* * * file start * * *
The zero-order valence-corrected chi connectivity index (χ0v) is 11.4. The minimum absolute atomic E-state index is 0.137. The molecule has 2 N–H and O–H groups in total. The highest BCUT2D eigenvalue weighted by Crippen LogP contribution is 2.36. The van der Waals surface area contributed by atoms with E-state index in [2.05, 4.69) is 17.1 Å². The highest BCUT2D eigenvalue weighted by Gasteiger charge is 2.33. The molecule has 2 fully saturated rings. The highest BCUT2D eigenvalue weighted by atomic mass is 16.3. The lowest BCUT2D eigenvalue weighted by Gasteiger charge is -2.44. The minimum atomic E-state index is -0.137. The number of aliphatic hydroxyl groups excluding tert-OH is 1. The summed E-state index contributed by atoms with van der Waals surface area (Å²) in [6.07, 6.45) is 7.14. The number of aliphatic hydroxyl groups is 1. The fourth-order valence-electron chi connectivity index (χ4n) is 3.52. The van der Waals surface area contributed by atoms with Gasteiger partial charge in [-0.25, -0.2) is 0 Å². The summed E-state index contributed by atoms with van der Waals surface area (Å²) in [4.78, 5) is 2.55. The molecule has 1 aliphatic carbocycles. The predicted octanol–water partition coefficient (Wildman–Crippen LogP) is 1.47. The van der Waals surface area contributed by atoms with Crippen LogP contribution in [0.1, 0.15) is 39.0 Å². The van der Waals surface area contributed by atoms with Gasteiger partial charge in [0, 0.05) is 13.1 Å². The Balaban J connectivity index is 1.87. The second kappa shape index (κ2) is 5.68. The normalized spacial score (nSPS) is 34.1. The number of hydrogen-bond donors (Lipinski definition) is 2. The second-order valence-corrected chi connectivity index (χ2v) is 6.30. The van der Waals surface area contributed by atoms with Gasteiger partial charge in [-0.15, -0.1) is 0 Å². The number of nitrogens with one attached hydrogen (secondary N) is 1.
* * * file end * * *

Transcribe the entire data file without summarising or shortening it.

The zero-order valence-corrected chi connectivity index (χ0v) is 11.4. The minimum absolute atomic E-state index is 0.137. The molecule has 2 N–H and O–H groups in total. The highest BCUT2D eigenvalue weighted by Crippen LogP contribution is 2.36. The van der Waals surface area contributed by atoms with E-state index in [2.05, 4.69) is 17.1 Å². The highest BCUT2D eigenvalue weighted by Gasteiger charge is 2.33. The molecule has 2 fully saturated rings. The highest BCUT2D eigenvalue weighted by atomic mass is 16.3. The lowest BCUT2D eigenvalue weighted by Gasteiger charge is -2.44. The minimum atomic E-state index is -0.137. The number of aliphatic hydroxyl groups excluding tert-OH is 1. The summed E-state index contributed by atoms with van der Waals surface area (Å²) in [6.07, 6.45) is 7.14. The number of aliphatic hydroxyl groups is 1. The fourth-order valence-electron chi connectivity index (χ4n) is 3.52. The van der Waals surface area contributed by atoms with Gasteiger partial charge in [-0.25, -0.2) is 0 Å². The summed E-state index contributed by atoms with van der Waals surface area (Å²) in [4.78, 5) is 2.55. The molecule has 1 aliphatic carbocycles. The predicted octanol–water partition coefficient (Wildman–Crippen LogP) is 1.47. The van der Waals surface area contributed by atoms with Crippen LogP contribution in [0.1, 0.15) is 39.0 Å². The van der Waals surface area contributed by atoms with Gasteiger partial charge in [0, 0.05) is 13.1 Å². The Balaban J connectivity index is 1.87. The second kappa shape index (κ2) is 5.68. The normalized spacial score (nSPS) is 34.1. The number of hydrogen-bond donors (Lipinski definition) is 2. The second-order valence-corrected chi connectivity index (χ2v) is 6.30. The van der Waals surface area contributed by atoms with Gasteiger partial charge in [-0.15, -0.1) is 0 Å². The number of nitrogens with one attached hydrogen (secondary N) is 1.